With the economy in flames, the launch of Nickelsville looming, and organizers in Ballard looking to establish safe zones for the growing numbers of car campers, the notion that anyone is "ending homelessness" through better use of data and smarter deployment of resources is becoming more ludicrous by the day.
Today brings a bit of reality to the mix from the Associated Press' Evelyn Nievens. Her story, In hard times, tent cities rise across the country, has centered the nation's attention, for a few days anyway, upon the obvious.
Nievens' reporting made headlines everywhere from the Seattle Post-Intelligencer to USA Today to MSNBC and the Huffington Post and several hundred newspapers and blogs in between.
From Seattle to Athens, Ga., homeless advocacy groups and city agencies are reporting the most visible rise in homeless encampments in a generation.
Nearly 61 percent of local and state homeless coalitions say they've experienced a rise in homelessness since the foreclosure crisis began in 2007, according to a report by the National Coalition for the Homeless. The group says the problem has worsened since the report's release in April, with foreclosures mounting, gas and food prices rising and the job market tightening.
"It's clear that poverty and homelessness have increased," said Michael Stoops, acting executive director of the coalition. "The economy is in chaos, we're in an unofficial recession and Americans are worried, from the homeless to the middle class, about their future."
The phenomenon of encampments has caught advocacy groups somewhat by surprise, largely because of how quickly they have sprung up.
"What you're seeing is encampments that I haven't seen since the 80s," said Paul Boden, executive director of the Western Regional Advocacy Project, an umbrella group for homeless advocacy organizations in Los Angeles, San Francisco, Oakland, Calif., Portland, Ore. and Seattle.
The relatively tony city of Santa Barbara has given over a parking lot to people who sleep in cars and vans. The city of Fresno, Calif., is trying to manage several proliferating tent cities, including an encampment where people have made shelters out of scrap wood. In Portland, Ore., and Seattle, homeless advocacy groups have paired with nonprofits or faith-based groups to manage tent cities as outdoor shelters. Other cities where tent cities have either appeared or expanded include include Chattanooga, Tenn., San Diego, and Columbus, Ohio.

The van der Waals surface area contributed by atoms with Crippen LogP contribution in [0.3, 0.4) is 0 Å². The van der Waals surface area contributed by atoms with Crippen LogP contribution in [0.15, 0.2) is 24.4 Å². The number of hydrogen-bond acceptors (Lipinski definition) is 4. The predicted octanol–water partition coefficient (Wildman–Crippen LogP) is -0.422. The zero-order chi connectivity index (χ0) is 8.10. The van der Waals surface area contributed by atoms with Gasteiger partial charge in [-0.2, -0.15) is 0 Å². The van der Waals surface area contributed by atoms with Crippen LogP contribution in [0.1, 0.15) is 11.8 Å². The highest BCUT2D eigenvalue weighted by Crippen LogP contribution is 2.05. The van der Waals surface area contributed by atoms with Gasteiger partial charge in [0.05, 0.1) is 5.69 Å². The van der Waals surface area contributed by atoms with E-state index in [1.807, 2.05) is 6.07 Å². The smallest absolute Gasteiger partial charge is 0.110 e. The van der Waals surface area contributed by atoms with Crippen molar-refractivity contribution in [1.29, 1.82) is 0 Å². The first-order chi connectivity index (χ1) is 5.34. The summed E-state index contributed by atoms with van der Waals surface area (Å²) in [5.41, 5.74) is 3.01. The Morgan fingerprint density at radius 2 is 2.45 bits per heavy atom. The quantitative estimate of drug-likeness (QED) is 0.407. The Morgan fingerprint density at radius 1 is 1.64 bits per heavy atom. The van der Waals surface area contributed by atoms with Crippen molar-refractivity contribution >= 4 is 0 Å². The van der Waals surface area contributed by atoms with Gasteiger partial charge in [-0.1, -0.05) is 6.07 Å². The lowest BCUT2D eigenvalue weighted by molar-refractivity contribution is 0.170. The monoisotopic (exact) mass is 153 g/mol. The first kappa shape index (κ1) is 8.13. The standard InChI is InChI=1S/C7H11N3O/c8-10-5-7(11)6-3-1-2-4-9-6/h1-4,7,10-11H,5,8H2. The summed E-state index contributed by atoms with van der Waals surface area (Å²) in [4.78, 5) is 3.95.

The Department of Housing and Urban Development recently reported a 12 percent drop in homelessness nationally in two years, from about 754,000 in January 2005 to 666,000 in January 2007. But the 2007 numbers omitted people who previously had been considered homeless - such as those staying with relatives or friends or living in campgrounds or motel rooms for more than a week.
In addition, the housing and economic crisis began soon after HUD's most recent data was compiled.
"The data predates the housing crisis," said Brian Sullivan, a spokesman for HUD. "From the headlines, it might appear that the report is about yesterday. How is the housing situation affecting homelessness? That's a great question. We're still trying to get to that."
In Seattle, which is experiencing a building boom and an influx of affluent professionals in neighborhoods the working class once owned, homeless encampments have been springing up - in remote places to avoid police sweeps.
"What's happening in Seattle is what's happening everywhere else - on steroids," said Tim Harris, executive director of Real Change, an advocacy organization that publishes a weekly newspaper sold by homeless people.
Homeless people and their advocates have organized three tent cities at City Hall in recent months to call attention to the homeless and protest the sweeps - acts of militancy, said Harris, "that we really haven't seen around homeless activism since the early '90s."
Cool. We're organizing, and HUD is working on getting around to looking at the problem. Real solutions can't be far off.